I’ve been dipping out of the sugar canister too often, worrying more about how it looks when my teenager rolls his eyes than about bringing healing to his hurts. I’d never pour sugar on his scraped leg, but I’ve scooped it in his hurting heart. Platitudes and syrupy religion rarely help, only salt. Only loving the unique qualities, strengthening them and preserving them.

I’ve read about human trafficking, child abuse and the need for more wells. Still, I take my sweetener and fill my children’s pool twice a week with more clean water than some Africans see in a month.

I talk about getting my finances more in line with my beliefs, about finding more time to volunteer and more ways to speak up for others. But like a short-lived sugar high, I soon crash. I settle for complacency because it’s more comfortable than being the woman who brings salt cookies when everyone expects sugar.



A few weekends ago, I had a rough night of prayer – the kind that has you awake at 3 a.m. straightening rooms and hanging up laundry just because you’re too unsettled to sit still.

For about a week I’d been having dreams where I was arguing with my 13-year-old son. In my dreams, Jessie was angry and challenging me and I was grasping for control. I was lecturing and clamping down on every wrong thing he did. I was all truth and very little mercy.

And I was driving him away. His precious heart was hardening.

Even when I was awake, I wrestled with those dreams and the truth that they might hold. Finally, those thoughts came to a peak one Saturday night. I don’t know what triggered it, but I found myself in tears, crying out to God for help.

Instead of praying for Jessie to have wisdom; for Jessie’s heart to heal from being separated from his biological parents; for Jessie to have courage and strength and joy… I prayed for myself to become the mother that Jessie needs.

That night, everything was on the table with God. If I needed to lay-off on the nagging, I’d do it. If I needed to give Jessie a little more space to make his own mistakes, I’d do it. Whatever it took for Jessie to know – really know – that he was loved unconditionally, I’d do it.

In the next few days, I started noticing more chances to reach out to Jessie, to snag a little fun time together. Things I wanted to teach him began to come up naturally in conversation. No lectures needed. And I was reminded that prayer does change things, especially me.

I love how author and pastor Bill Hybels puts it in his introduction to “Too Busy Not to Pray” ($15, InterVarsity Press). If we all prayed regularly, he writes:

“I believe hearts would soften. Habits would shift. Faith would expand. Love for the poor would increase. Positive, purposeful legacies would be built. And a ravenous hunger would rumble through us all to get usable….”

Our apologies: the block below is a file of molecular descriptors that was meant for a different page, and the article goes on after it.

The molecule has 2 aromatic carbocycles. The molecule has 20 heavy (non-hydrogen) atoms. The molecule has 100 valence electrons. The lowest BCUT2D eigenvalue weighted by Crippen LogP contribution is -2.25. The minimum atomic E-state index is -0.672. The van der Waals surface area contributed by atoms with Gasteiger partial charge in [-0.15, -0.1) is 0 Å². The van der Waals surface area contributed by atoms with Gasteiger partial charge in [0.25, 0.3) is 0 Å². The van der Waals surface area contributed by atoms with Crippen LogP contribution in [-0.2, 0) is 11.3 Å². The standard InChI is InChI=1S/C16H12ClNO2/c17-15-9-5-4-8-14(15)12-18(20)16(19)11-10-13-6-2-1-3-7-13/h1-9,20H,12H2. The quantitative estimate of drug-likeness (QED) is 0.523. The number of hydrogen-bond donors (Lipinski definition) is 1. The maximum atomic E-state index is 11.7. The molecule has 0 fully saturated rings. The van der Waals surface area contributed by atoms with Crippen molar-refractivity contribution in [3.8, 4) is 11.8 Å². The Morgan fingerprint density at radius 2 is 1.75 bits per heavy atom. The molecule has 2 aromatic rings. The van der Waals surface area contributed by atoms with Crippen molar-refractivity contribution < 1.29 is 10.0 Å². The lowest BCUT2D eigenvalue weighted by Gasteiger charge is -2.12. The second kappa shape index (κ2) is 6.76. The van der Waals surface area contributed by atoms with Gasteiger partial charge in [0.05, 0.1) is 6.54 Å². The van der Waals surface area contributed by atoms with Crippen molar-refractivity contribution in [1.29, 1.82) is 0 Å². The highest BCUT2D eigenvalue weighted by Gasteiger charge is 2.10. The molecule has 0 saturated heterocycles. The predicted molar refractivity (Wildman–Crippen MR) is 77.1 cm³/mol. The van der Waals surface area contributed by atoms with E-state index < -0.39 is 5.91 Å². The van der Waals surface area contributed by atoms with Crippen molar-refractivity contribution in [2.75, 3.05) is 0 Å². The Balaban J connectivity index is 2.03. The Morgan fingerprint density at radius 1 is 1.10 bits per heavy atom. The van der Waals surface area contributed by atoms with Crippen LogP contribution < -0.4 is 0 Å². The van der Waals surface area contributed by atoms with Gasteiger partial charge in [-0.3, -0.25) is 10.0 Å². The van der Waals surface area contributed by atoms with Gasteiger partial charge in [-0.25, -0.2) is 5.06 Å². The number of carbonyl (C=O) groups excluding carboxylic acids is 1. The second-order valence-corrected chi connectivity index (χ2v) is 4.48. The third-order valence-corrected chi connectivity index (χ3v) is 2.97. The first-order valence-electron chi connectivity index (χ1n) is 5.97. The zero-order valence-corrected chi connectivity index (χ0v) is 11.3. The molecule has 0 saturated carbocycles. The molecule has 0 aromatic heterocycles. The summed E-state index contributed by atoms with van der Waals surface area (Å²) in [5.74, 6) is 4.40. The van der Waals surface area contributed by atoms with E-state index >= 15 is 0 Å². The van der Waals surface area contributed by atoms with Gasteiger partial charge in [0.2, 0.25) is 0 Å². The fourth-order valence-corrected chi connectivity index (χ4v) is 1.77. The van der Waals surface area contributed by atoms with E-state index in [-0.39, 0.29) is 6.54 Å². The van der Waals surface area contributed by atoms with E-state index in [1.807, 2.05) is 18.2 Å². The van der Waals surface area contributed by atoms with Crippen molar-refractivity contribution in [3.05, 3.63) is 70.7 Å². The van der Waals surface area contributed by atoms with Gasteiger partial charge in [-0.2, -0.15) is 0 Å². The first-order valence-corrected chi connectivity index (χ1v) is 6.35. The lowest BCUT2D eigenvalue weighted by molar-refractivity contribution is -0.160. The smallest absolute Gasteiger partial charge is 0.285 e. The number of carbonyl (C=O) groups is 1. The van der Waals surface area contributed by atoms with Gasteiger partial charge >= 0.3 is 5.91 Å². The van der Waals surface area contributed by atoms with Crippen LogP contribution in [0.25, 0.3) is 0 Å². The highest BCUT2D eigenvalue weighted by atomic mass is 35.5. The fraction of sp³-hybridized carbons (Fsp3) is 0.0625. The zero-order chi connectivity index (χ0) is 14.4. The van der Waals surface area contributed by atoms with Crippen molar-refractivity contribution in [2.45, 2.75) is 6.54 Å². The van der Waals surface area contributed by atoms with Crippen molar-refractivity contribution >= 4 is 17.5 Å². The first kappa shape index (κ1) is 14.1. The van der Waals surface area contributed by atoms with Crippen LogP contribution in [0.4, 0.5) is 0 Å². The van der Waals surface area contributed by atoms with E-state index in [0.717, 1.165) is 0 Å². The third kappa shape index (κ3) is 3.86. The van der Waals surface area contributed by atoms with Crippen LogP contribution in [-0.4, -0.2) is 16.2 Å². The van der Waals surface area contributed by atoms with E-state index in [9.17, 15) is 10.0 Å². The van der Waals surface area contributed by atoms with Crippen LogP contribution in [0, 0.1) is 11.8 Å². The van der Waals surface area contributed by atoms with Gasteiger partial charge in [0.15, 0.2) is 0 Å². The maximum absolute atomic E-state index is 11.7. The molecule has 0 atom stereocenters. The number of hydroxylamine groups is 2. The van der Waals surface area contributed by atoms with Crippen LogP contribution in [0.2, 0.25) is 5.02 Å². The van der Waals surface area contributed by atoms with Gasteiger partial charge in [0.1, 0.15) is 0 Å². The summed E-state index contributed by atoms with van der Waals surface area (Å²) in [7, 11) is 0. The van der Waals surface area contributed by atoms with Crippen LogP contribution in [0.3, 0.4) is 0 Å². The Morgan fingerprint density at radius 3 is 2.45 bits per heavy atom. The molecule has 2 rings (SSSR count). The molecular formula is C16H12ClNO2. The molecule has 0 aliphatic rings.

Now, that’s the power of prayer.


Laurie Moulton knows that life is fleeting – and she knows that she wants her two sons to have a storehouse of family memories. When her oldest son was 18 months old, cancer took her sister-in-law and left four children without the chance to grow up with their mother.

“Now I’m intentional about making great memories,” says Moulton, who lives in Webster, NY, and recently published Let the Adventure Begin! Theme Nights for Families with Young Children:Fun & Easy Family Night Activities ($14.99, Family Theme Night Books). She has released a companion book, Memory Making Meals: Fun & Easy Family Dinners ($12.99).

The Moulton family aims for one family theme night a week, where they might build a pyramid out of toilet paper rolls, walk the plank on pirate night or pretend that Mom and Dad’s bed is the whale that swallows Jonah, a biblical prophet. But usually it’s more like every other week.

“You have to keep it easy or you’re not going to do it,” says Moulton, who included a chapter on faith-themed nights.

Experiences that are out of the ordinary, like eating dinner under the table on backwards night, are more likely to stick with us because the brain stores those situations more permanently than the day-to-day experiences, says Daniel DeMarle, an education specialist who works with families touched by behavioral or developmental challenges.

The making of a spider bread bowl for our "Man vs. Wild" theme night.

Of course, leaving a memorable legacy might not be the real goal, DeMarle adds. What most people, like Moulton, want is a meaningful legacy.

Vacations and theme nights aren’t enough on their own, he says. Loved ones need traditional, or routine, experiences like eating dinner together, too. Sprinkle in some chances to build confidence, like a long hike or building a tree house, and before you know it you’ve got yourself a stockpile of meaningful memories.

"Worms" made of hot dogs and barbecue sauce to go along with our theme of living off the land. (That's a gummy worm in the sippy cup.)

“When my children are grown and look back on their childhood, I don’t want them to only remember that mom was always busy cleaning and doing the dishes,” Moulton writes in Let the Adventure Begin. “I want them to have fond memories of fun times we had together as a family.”

Something tells me she’ll succeed. I hope we all do.

Mmmm... Crumbled up cookies and chocolate pudding look like dirt but taste great!